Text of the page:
The Orthodox Jewish community, for example, “wants to make sure they can do their morning prayers and get to work in a reasonable time”, while some businesses “want to make sure their customers can enjoy the hours from evening to daylight on a patio,” said the aide, who requested anonymity to discuss the deliberations.

“So it’s really all different interests,” the assistant added. “These are ordinary people sharing what their quality of life would be based on the direction this decision takes.”

“The Energy and Commerce Committee, which has jurisdiction over time, continues to review and seek input from Americans and stakeholders on how to make daylight saving time permanent,” said one. spokeswoman for Rep. Cathy McMorris Rodgers (Wash.), the top Republican on the committee, told The Hill in a statement. “Chief Rodgers hopes the bipartisan work will continue.”

In the past five years, at least 19 states have passed laws or passed resolutions that would make daylight saving time the year-round norm, according to the National Conference of State Legislatures. These measures, however, cannot be enacted because federal law does not mandate permanent DST.

Hawaii and Arizona only observe standard time.

Last month, the Mexican Senate voted to remove daylight saving time for the majority of the country, removing the practice of changing clocks twice a year. Mexican President Andrés Manuel López Obrador is expected to sign the measure.

Pallone, however, is reluctant to make the hasty switch, despite his national and international support and the campaigns of the long-standing lobbying effort – which is championed by business groups, including golf organizations. He pointed to the episode from almost 50 years ago when the United States temporarily abolished daylight saving time.

“We don’t want to make a hasty change and then reverse it many years later after public opinion turned against it – which is exactly what happened in the early 1970s,” said the President.

In 1974, former President Nixon signed a bill to make daylight saving time permanent for two years in an effort to combat the gas shortage. The move, however, was so loathed by the public that nine months later former President Ford signed into law a law that restored the twice-a-year tradition.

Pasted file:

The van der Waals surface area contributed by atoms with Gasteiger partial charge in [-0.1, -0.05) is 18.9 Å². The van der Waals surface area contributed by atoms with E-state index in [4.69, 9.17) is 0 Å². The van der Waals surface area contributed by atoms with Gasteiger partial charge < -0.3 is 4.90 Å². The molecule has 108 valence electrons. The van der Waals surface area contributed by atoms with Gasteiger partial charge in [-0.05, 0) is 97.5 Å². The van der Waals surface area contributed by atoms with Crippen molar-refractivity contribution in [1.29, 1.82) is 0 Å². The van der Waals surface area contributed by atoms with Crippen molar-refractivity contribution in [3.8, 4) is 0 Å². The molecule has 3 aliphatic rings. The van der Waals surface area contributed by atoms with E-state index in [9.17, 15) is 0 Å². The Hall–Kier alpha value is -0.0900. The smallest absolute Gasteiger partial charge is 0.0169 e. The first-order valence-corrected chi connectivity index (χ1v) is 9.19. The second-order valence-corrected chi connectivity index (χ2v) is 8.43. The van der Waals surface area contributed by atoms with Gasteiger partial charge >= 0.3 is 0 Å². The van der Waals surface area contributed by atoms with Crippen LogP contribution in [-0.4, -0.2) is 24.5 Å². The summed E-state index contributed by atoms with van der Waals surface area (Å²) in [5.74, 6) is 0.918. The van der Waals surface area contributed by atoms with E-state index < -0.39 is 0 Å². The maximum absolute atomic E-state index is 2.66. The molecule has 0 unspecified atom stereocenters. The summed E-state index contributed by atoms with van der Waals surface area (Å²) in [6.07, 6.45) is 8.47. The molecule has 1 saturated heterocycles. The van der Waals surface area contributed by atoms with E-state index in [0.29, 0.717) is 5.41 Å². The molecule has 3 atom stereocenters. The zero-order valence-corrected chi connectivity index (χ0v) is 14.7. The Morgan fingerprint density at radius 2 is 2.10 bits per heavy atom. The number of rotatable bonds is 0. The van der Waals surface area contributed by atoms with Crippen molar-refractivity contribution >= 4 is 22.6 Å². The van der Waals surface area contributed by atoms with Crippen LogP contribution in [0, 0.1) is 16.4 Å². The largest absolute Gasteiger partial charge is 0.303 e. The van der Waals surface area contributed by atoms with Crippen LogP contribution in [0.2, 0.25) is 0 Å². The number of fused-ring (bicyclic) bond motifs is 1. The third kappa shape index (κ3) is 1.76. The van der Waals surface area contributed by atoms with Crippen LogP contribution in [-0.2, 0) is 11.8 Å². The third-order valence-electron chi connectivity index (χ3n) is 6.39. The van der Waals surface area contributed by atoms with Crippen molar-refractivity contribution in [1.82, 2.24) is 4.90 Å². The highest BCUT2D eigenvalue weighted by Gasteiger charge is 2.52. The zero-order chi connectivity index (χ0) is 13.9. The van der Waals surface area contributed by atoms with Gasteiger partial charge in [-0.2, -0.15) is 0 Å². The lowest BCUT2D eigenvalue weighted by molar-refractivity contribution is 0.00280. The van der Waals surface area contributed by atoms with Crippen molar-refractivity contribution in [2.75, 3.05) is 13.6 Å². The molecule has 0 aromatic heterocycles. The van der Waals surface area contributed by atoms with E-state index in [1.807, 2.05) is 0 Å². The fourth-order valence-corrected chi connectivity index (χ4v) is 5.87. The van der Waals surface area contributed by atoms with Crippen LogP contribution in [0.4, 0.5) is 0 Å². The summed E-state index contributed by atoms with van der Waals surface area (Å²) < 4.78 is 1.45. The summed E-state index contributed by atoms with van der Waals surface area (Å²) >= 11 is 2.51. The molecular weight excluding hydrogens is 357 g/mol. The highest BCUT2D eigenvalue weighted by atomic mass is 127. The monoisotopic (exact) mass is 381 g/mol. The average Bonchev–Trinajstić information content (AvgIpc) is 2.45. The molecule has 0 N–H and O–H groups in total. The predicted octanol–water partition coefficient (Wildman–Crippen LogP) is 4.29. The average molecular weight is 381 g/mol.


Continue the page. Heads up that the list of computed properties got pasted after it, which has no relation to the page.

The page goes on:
Nearly half a decade later, with the bill in a chamber, leading lawmakers are arguing for change to be given another chance.

“We need a one-size-fits-all approach, I think, in my opinion, that’s why I support the bill to eliminate it,” Mfume said.

Sen. Marco Rubio (R-Fla.), the sponsor of the Senate version of the bill, called ending the clock-changing ritual a “matter of common sense.”

“States across the country are passing laws to make DST permanent, but Washington, DC needs to act. I don’t know why the House is refusing to pass this bill – it seems they are rarely in session – but I will continue to push to make it a reality,” he added, digging at the other bedroom.

Congressman Don Bacon (R-Neb.), a co-sponsor of the House bill, said the legislation was “low hanging fruit for both parties.”

“I think it’s a popular bill and I hope that during the lame session [the] The president will present it,” he added.

What would become of the new status quo remains unknown. And the key players are acutely aware that no matter what decision the chamber makes, some people will be in store for a grumpy awakening.

“Half the country is going to be turned upside down no matter what direction we take on this issue,” the aide said. “And so we’re really trying to come to a consensus, but I can tell you those talks are still ongoing as we speak right now.”